Monday, December 10, 2007

Longmont and the bicycle craze of the 1890s

The bicycle craze of the 1890s is well documented and served as a catalyst of change in the woman's movement of the same period. Through Dorothy Large's "As We Were, Life in Early Longmont 1871-1900" book from 1977 (available in the Longmont Public Library), we can get a glimpse of how Longmont enthusiastically participated in the craze, both in supplying casual and heroic riders, and having large audiences come out and watch them. The popularity of cycling even spurs some pointed zingers from the newspaper editor on the subject of sidewalk policy. The advertisements shown here are from the Longmont Ledger newspaper, in the 1897 to 1898 period. The craze eventually was supplanted by the automobile in the next decade but I'm sure it was fun while it lasted.

  1. September 28, 1894. A bicycle race is held at distances of both one mile and 1/4 mile that "proved very interesting and were highly enjoyed by the spectators." H. McKiernan takes first place in the mile. An editorial comment in the Longmont Ledger notes on the side:
    "The riding of bicycles on the sidewalk is an unmitigated nuisance which cannot be abated too soon"
  2. October 12, 1894. Professor Thomas "wheeled" himself over to Greeley last Saturday forenoon but owing to a disagreeable head wind Sunday afternoon, he took the train back to Longmont. (my comment: We know all too much about those autumn winds from the west, Professor)

  3. May 17, 1895. Claude McKiernan and Ed Buckley "feeling the need of a little healthy exercise" decide to "wheel it" to Denver and back. They leave at 6 AM, get to Denver at 10:30 AM. They then spend a considerable amount of time wheeling around Denver before turning back to Longmont, arriving at 5:30 PM.

  4. Also on May 17, 1895. Dr. Ammerman rode down to Colorado City on his bicycle, a distance of 114 miles in thirteen hours! He does the return trip in 12.5 hours. (My comment: nice double-century ride, Doc, averaging around 8.7 mph on questionable roads, I'm sure).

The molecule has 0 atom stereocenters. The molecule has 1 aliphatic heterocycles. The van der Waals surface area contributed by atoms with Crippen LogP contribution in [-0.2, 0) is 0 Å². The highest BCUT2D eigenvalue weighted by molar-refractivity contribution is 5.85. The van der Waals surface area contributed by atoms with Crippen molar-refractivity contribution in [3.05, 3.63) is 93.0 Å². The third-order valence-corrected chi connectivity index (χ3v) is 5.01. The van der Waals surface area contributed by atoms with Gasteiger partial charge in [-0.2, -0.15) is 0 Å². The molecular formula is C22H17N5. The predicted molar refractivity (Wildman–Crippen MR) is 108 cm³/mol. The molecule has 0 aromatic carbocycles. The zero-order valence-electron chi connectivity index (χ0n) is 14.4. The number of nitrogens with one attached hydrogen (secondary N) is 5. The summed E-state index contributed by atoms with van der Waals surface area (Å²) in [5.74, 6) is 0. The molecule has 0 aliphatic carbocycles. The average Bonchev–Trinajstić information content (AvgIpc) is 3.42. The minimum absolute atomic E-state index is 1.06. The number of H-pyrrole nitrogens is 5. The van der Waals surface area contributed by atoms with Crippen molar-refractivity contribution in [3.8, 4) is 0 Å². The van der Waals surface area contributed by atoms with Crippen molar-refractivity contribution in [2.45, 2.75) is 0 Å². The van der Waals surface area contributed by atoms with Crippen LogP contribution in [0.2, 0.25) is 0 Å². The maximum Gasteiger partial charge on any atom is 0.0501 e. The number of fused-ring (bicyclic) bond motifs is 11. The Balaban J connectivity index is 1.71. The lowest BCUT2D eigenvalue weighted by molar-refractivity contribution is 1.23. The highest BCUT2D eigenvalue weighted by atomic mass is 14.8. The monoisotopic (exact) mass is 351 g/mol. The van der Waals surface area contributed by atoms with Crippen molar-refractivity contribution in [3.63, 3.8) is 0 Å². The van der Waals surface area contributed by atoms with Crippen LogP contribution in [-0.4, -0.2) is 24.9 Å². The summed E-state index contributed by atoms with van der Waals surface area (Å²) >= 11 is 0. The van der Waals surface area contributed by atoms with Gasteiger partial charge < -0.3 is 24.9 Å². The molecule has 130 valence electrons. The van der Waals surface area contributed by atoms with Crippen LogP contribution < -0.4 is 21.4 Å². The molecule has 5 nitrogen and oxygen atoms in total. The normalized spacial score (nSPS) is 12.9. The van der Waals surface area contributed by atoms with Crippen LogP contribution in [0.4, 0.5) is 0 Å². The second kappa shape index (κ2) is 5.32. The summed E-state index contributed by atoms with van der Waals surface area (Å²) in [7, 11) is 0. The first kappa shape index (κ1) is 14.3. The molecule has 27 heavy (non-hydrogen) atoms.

More sidewalk editorial comments the same day. Interesting that the commentator is considered an "outsider" if he/she doesn't ride?
    "To an outsider who walks instead of riding a bicycle, and who has on two or three occasions barely escaped bring run over by riders who think they own the sidewalks; it does seem a little strange that the Town Board at its last meeting should have voted down a proposed ordinance prohibiting the running of bicycles on sidewalks".

  5. June 25, 1897. The "great road race" from Longmont to Lyons between a horse with cart and a two cyclists was held. The horse and cart, driven by John Hecker, got a four mile head start. Final results: John Hecker first at 38.5 minutes, cyclist #1 Albert Buckley at 44 minutes, and cyclist #2 Ed Jones at 47. "Quite a number of Longmonters drove up to see the finish". This race was was to have taken place a few weeks earlier but the was postponed due to "unfavorable condition" of the road between Longmont and Lyons.

    The contestants have not had enough and want to do it again on July 4! Hecker will drive his horse 8 miles while Albert Buckley "rides his wheel" 12 miles and the stakes are high: a $100 purse! Other bike races are being arranged for this day, as well.

  6. July 4, 1897. The bicycle vs. horse race is the "event of the afternoon". Albert Buckley takes the contest this time on a track race, and wins the 100 bucks. "It was evident at the end of the first two laps that the horse was not in it". A five-mile cycling race also takes place on this day with twelve participants. Ed Buckley takes first prize, perhaps getting his fine form from cycling to/from Denver, winning a pair of "M and W" tires worth $10. (my comment: Montgomery Wards?)

    Finally, to wrap up the day, a "bicycle masquerade" goes down Main Street with 50 wheels in the parade. "Considerable pains have been taken by some in rigging up themselves and their wheels". A precursor to Bike Night Longmont, perhaps? Crowds of people line up to see the folks and their wheels.

  7. July 23, 1897. A "Bicycle Party" was held at "Empson's Gardens" (the canning factory). Anyone who "rode a wheel" was invited, which consisted of a parade and then refreshments, rustic seats, lawn tennis, and "everything in sight"!


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